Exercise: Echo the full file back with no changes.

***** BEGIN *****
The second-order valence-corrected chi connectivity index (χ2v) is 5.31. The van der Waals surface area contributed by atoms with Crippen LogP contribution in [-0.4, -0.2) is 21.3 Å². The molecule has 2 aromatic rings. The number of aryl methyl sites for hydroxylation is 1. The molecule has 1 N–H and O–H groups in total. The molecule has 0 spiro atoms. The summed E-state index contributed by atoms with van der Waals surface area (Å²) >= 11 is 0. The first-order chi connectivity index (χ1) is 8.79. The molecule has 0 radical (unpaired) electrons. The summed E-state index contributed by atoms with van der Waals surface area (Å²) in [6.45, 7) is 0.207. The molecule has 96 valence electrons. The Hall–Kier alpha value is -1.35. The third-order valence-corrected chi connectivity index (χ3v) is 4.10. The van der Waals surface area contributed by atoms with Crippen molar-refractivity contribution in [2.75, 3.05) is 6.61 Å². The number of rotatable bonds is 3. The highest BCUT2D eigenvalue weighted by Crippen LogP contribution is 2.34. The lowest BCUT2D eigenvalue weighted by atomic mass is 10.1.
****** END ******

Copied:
The second-order valence-corrected chi connectivity index (χ2v) is 5.31. The van der Waals surface area contributed by atoms with Crippen LogP contribution in [-0.4, -0.2) is 21.3 Å². The molecule has 2 aromatic rings. The number of aryl methyl sites for hydroxylation is 1. The molecule has 1 N–H and O–H groups in total. The molecule has 0 spiro atoms. The summed E-state index contributed by atoms with van der Waals surface area (Å²) >= 11 is 0. The first-order chi connectivity index (χ1) is 8.79. The molecule has 0 radical (unpaired) electrons. The summed E-state index contributed by atoms with van der Waals surface area (Å²) in [6.45, 7) is 0.207. The molecule has 96 valence electrons. The Hall–Kier alpha value is -1.35. The third-order valence-corrected chi connectivity index (χ3v) is 4.10. The van der Waals surface area contributed by atoms with Crippen molar-refractivity contribution in [2.75, 3.05) is 6.61 Å². The number of rotatable bonds is 3. The highest BCUT2D eigenvalue weighted by Crippen LogP contribution is 2.34. The lowest BCUT2D eigenvalue weighted by atomic mass is 10.1.